What makes matters worse are that these school programs may influence other areas of life, such as friendships and family life. Furthermore, the parents working with the child becomes exhausted too. This causes further “snow-balling” problems for the child and other members of the family!

The final piece of this dilemma is that at certain times in the education process, the teaching style, responsibility required of the student, or level of thinking required, take a big step up in difficulty. This may occur at fairly standard intervals, such as first, third, and sixth grade, middle school, high school, and college. But, with the increasing diversity in school programs and curriculum, it’s hard to know when these transitions will occur. This is often “the straw that breaks the camel’s back” for children with ADD.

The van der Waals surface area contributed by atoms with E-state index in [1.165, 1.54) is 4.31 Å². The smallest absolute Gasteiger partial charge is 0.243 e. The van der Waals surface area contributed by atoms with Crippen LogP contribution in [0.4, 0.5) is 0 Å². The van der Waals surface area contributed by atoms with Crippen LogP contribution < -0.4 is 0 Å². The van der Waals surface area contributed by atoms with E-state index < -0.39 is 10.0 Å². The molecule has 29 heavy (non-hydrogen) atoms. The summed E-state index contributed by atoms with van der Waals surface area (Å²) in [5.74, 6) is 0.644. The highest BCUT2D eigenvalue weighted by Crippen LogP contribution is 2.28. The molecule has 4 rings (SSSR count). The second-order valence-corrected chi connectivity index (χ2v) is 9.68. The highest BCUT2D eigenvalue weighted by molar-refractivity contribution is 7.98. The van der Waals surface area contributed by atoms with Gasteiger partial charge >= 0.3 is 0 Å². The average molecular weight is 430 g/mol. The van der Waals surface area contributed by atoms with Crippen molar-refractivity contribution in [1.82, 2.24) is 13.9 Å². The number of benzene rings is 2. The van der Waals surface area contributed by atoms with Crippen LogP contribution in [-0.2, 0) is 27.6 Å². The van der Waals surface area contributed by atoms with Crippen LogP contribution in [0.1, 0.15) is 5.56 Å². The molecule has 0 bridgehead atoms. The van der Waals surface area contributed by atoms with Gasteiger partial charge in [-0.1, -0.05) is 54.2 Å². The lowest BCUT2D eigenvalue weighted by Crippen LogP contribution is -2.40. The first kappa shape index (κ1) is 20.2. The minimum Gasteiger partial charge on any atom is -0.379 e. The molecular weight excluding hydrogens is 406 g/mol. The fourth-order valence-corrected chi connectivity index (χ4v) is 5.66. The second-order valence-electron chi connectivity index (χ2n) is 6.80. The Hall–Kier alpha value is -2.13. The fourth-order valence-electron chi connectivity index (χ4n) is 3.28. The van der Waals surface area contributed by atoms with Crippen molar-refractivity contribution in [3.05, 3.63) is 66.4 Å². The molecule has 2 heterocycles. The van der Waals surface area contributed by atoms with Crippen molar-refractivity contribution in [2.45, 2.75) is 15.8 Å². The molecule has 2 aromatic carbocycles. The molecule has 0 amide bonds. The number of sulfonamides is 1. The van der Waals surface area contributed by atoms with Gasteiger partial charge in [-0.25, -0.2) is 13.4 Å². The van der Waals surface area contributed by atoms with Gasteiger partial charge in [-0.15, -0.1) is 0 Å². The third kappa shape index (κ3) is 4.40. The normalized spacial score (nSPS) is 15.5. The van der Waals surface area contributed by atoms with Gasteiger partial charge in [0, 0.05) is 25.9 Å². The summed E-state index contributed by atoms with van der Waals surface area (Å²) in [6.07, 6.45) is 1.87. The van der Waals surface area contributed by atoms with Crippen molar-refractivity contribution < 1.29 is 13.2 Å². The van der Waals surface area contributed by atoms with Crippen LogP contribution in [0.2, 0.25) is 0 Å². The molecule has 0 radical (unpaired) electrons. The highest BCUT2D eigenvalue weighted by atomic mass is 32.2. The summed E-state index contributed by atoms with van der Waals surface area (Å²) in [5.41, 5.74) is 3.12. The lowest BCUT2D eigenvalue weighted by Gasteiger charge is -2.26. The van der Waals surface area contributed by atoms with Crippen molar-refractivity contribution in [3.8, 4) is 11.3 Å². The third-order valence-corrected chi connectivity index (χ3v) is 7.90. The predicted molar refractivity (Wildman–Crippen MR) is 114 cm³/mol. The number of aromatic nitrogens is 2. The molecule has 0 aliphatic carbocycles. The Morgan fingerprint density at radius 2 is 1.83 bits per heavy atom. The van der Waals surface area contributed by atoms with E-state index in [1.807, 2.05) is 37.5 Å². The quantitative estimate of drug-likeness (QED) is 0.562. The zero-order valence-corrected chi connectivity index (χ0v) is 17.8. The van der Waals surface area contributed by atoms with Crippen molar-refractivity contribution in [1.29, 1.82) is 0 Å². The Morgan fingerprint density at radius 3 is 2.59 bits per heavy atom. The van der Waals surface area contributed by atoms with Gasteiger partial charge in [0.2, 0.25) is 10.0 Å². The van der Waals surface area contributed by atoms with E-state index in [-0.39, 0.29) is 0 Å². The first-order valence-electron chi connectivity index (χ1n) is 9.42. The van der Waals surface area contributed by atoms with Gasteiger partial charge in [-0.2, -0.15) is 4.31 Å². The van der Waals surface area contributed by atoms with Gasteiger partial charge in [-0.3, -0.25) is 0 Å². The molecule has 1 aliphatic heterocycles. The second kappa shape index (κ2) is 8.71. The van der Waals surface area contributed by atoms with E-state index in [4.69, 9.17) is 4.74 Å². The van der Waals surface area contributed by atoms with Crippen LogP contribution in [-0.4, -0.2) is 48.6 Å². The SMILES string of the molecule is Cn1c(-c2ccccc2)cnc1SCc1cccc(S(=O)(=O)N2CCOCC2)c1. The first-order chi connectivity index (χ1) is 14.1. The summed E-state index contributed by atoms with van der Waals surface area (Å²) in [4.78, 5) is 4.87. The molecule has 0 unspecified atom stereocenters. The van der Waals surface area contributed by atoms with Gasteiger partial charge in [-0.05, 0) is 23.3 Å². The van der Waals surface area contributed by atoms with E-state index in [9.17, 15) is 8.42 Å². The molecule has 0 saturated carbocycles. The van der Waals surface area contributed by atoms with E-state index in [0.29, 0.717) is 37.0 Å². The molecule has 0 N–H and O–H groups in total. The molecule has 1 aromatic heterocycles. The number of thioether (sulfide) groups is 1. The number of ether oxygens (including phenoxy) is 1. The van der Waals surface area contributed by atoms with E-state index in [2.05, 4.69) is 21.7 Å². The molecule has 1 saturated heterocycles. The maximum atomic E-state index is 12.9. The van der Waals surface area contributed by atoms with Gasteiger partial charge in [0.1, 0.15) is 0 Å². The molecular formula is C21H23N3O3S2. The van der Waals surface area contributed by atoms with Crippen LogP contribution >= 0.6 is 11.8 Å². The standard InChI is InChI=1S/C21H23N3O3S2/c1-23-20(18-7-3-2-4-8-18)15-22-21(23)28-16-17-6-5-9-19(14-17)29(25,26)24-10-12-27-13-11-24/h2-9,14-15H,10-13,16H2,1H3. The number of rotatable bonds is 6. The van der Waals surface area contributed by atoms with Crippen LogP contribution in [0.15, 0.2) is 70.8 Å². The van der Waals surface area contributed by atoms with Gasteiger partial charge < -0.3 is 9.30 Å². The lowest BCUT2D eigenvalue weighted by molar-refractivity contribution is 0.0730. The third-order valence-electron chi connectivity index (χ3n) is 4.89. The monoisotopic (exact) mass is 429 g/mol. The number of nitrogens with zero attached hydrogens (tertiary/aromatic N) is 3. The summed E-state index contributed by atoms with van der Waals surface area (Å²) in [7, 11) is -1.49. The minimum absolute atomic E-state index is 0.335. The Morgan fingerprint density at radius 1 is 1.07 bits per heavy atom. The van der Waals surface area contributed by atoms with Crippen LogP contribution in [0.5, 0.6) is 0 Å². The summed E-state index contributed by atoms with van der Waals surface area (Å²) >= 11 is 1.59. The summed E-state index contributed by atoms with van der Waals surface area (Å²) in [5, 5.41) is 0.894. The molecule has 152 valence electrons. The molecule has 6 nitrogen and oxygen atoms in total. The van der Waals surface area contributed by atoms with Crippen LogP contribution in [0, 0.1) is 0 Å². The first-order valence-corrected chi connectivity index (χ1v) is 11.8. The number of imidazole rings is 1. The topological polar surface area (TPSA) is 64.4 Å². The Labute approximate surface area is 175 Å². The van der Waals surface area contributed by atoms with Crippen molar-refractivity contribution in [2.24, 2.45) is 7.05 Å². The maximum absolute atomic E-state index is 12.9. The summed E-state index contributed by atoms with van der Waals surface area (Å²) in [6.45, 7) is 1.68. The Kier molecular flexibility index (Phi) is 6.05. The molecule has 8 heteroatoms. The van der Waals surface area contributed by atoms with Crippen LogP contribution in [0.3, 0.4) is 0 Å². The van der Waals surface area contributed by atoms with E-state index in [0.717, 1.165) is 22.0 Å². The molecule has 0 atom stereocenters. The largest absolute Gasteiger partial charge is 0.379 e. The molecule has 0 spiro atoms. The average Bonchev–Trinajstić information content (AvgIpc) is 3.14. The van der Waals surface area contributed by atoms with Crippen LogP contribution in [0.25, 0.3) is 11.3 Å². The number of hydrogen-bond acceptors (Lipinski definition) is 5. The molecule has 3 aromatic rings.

Solution:
The solution is to correct the disorder. Unfortunately, many parents deny the existence of the disorder, or choose to not get help for their child because they fear the side effects and/or rigors of medication. There is, however, an alternative. Neurofeedback is a highly effective, drug-free, safe, non-invasive, and painless procedure in which the student learns to correct the problem. Once training is complete, no further treatment is necessary.

Dr. Stephen A. Ferrari
Alta Neuro-Imaging Neurofeedback
1075 Yorba Place
Suite 105
Placentia, CA 92870
714.990.6536
Website: www.ocbiofeedback.com

April 16, 2008 at 9:39 pm Leave a comment